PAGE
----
The FCC has granted license renewals to Entercom for other stations. Thus, should the renewal of the KDND license fail to transpire, it is highly unlikely that the Commission will find Entercom unqualified to hold any licenses at all, Tillotson notes.
Erwin G. Krasnow, an owner at the law firm of Garvey Schubert Barer, believes the license renewal hearing is a “respect my authority” play directed from the very top of the Commission.
“The Wheeler FCC likes to send a signal to broadcasters about its rules and policies of greatest significance, and then use a proceeding to show the perils of noncompliance,” Krasnow says. “There are high fines, and other sanctions. For example, there’s the FCC’s policy of imposing extremely high penalties on broadcasters who use simulated EAS signals on their stations.”
But this isn’t simulcast EAS signals we’re talking about. It’s about a listener’s death and whether KDND staff were at fault.
That’s why Wiley Rein attorney Mark Lipp is interested to see how the hearing designation, “a very rare” occurrence, transpires.
“The statute of limitations does not apply where the renewal is still pending,” he says.
Meanwhile, should the “very highly unlikely” decision to not renew KDND’s license transpire, one media broker believes this could have an impact on the overall valuation of broadcast stations.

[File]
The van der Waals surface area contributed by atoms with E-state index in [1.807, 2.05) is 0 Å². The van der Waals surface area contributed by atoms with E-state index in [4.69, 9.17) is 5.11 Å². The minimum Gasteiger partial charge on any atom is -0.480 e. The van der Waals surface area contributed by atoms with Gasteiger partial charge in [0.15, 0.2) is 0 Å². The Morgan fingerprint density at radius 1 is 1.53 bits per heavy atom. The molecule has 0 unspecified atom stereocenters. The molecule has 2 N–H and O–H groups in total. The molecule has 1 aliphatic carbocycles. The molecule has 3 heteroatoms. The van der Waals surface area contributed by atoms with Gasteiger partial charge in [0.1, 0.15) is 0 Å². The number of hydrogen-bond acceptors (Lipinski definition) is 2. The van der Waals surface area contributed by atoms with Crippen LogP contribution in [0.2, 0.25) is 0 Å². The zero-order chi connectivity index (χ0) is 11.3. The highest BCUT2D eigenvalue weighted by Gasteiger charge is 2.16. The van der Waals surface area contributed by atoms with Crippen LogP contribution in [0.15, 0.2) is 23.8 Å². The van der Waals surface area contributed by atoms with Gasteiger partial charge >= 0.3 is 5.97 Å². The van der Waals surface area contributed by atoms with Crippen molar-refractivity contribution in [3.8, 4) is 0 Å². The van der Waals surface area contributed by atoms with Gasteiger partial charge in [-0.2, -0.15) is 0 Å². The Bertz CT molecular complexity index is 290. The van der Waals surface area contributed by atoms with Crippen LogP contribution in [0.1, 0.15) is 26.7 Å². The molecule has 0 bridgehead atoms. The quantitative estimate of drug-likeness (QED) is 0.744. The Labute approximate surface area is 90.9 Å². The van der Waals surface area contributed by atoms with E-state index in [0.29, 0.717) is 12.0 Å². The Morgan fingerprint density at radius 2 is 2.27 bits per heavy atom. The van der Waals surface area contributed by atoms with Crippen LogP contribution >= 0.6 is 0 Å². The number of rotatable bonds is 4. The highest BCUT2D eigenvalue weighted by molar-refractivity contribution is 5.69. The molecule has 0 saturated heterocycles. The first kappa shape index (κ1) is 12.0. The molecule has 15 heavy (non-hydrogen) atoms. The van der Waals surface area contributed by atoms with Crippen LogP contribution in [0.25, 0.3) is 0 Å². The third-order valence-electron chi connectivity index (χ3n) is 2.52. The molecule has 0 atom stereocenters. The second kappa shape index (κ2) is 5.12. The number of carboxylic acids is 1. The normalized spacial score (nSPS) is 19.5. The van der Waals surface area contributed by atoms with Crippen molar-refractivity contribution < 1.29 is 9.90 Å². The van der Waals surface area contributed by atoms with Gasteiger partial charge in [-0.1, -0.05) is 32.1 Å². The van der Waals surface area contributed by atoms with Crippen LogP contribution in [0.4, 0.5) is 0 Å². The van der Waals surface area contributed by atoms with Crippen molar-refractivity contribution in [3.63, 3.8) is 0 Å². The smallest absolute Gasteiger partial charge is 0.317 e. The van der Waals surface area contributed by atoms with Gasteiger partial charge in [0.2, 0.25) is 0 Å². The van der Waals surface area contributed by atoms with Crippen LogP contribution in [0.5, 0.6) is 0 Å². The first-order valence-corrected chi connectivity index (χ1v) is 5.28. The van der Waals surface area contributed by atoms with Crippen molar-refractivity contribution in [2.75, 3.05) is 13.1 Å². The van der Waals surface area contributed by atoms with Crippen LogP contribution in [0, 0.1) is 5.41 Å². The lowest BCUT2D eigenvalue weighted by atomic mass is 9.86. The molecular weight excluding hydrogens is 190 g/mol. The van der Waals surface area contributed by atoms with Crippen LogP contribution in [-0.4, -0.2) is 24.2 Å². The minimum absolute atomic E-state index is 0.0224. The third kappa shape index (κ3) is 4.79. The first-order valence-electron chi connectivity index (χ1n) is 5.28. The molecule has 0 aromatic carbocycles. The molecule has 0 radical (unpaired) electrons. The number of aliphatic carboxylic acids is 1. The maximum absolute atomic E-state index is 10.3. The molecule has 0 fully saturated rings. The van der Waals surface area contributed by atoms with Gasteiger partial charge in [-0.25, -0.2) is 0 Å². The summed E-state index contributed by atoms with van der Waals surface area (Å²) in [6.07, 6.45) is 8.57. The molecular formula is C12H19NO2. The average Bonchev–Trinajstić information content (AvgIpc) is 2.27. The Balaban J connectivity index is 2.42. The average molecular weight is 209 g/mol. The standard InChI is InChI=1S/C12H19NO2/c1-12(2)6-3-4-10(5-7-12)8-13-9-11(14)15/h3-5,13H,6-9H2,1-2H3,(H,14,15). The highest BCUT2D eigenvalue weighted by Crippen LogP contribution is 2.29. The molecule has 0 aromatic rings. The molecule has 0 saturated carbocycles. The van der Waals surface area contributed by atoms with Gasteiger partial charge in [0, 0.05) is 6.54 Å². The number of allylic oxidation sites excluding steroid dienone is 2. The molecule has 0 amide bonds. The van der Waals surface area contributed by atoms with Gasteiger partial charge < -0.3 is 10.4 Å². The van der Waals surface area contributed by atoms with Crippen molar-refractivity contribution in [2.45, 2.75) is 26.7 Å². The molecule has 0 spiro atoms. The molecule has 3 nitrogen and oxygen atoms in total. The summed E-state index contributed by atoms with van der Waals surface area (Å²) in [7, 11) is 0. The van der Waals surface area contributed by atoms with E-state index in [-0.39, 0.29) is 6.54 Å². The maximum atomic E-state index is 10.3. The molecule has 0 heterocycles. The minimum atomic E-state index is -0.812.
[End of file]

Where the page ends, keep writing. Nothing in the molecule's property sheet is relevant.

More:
“Remember that there is this great expectation of having a license renewed and transferred,” the broker says. “This is the basis for stations bought and sold, and the denial of a license renewal works against those certainties.”
Krasnow disagrees, saying that brokers have nothing to fear.
Meanwhile, there is all-out avoidance of having your station faced with a license renewal hearing or, worse, a license revocation hearing.
“This appears to be a unique case where the FCC has turned a case of negligence – usually resolved through a lawsuit in civil courts – into a violation of the general obligation of a station to operate in the public interest,” Wilkinson Barker Knauer LLP attorney David Oxenford wrote Oct. 28 in a blog entry on the subject. “There is sure to be much more to the story as the proceeding continues … Be sure to conduct your contests carefully, as this proceeding, no matter how it is decided, shows that there can be unexpected consequences from unanticipated events that occur during the course of a contest.”
RBR + TVBR